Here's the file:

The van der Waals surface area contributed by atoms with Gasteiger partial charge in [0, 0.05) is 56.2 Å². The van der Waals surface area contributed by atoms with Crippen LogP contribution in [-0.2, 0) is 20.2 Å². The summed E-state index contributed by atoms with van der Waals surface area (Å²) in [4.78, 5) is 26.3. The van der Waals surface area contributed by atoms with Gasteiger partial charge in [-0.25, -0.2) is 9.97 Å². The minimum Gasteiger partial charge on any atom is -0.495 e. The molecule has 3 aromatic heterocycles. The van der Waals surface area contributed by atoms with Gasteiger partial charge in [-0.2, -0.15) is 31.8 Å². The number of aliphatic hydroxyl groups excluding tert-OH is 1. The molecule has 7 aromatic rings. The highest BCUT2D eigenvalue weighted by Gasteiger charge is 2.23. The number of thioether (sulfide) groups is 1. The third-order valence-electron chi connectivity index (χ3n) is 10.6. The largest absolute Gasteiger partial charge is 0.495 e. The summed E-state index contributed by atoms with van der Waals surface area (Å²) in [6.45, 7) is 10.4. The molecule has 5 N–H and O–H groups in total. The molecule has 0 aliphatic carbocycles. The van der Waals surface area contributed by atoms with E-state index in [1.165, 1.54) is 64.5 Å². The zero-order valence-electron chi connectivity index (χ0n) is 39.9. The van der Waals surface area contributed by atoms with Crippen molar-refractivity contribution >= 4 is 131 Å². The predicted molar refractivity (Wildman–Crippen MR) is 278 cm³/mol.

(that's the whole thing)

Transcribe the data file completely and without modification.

The van der Waals surface area contributed by atoms with Gasteiger partial charge in [0, 0.05) is 56.2 Å². The van der Waals surface area contributed by atoms with Crippen LogP contribution in [-0.2, 0) is 20.2 Å². The summed E-state index contributed by atoms with van der Waals surface area (Å²) in [4.78, 5) is 26.3. The van der Waals surface area contributed by atoms with Gasteiger partial charge in [-0.25, -0.2) is 9.97 Å². The minimum Gasteiger partial charge on any atom is -0.495 e. The molecule has 3 aromatic heterocycles. The van der Waals surface area contributed by atoms with Gasteiger partial charge in [-0.2, -0.15) is 31.8 Å². The number of aliphatic hydroxyl groups excluding tert-OH is 1. The molecule has 7 aromatic rings. The highest BCUT2D eigenvalue weighted by Gasteiger charge is 2.23. The number of thioether (sulfide) groups is 1. The third-order valence-electron chi connectivity index (χ3n) is 10.6. The largest absolute Gasteiger partial charge is 0.495 e. The summed E-state index contributed by atoms with van der Waals surface area (Å²) in [6.45, 7) is 10.4. The molecule has 5 N–H and O–H groups in total. The molecule has 0 aliphatic carbocycles. The van der Waals surface area contributed by atoms with E-state index in [1.165, 1.54) is 64.5 Å². The zero-order valence-electron chi connectivity index (χ0n) is 39.9. The van der Waals surface area contributed by atoms with Crippen molar-refractivity contribution >= 4 is 131 Å². The predicted molar refractivity (Wildman–Crippen MR) is 278 cm³/mol.